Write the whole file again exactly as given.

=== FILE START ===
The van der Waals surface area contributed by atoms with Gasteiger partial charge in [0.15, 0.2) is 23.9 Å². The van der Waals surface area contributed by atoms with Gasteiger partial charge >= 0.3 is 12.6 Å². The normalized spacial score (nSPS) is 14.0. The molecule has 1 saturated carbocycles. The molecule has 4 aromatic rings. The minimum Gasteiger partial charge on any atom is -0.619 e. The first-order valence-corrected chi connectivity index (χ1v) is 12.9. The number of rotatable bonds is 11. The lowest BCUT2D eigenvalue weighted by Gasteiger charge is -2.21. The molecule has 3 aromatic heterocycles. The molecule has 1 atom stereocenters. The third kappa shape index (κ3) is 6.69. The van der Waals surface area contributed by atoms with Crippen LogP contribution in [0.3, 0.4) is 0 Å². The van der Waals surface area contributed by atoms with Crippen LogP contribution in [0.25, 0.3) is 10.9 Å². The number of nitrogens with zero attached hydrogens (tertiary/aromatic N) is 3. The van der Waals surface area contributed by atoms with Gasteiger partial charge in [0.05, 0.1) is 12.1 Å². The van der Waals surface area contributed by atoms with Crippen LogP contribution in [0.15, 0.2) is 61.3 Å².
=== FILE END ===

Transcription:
The van der Waals surface area contributed by atoms with Gasteiger partial charge in [0.15, 0.2) is 23.9 Å². The van der Waals surface area contributed by atoms with Gasteiger partial charge >= 0.3 is 12.6 Å². The normalized spacial score (nSPS) is 14.0. The molecule has 1 saturated carbocycles. The molecule has 4 aromatic rings. The minimum Gasteiger partial charge on any atom is -0.619 e. The first-order valence-corrected chi connectivity index (χ1v) is 12.9. The number of rotatable bonds is 11. The lowest BCUT2D eigenvalue weighted by Gasteiger charge is -2.21. The molecule has 3 aromatic heterocycles. The molecule has 1 atom stereocenters. The third kappa shape index (κ3) is 6.69. The van der Waals surface area contributed by atoms with Crippen LogP contribution in [0.3, 0.4) is 0 Å². The van der Waals surface area contributed by atoms with Crippen LogP contribution in [0.25, 0.3) is 10.9 Å². The number of nitrogens with zero attached hydrogens (tertiary/aromatic N) is 3. The van der Waals surface area contributed by atoms with Gasteiger partial charge in [0.05, 0.1) is 12.1 Å². The van der Waals surface area contributed by atoms with Crippen LogP contribution in [0.15, 0.2) is 61.3 Å².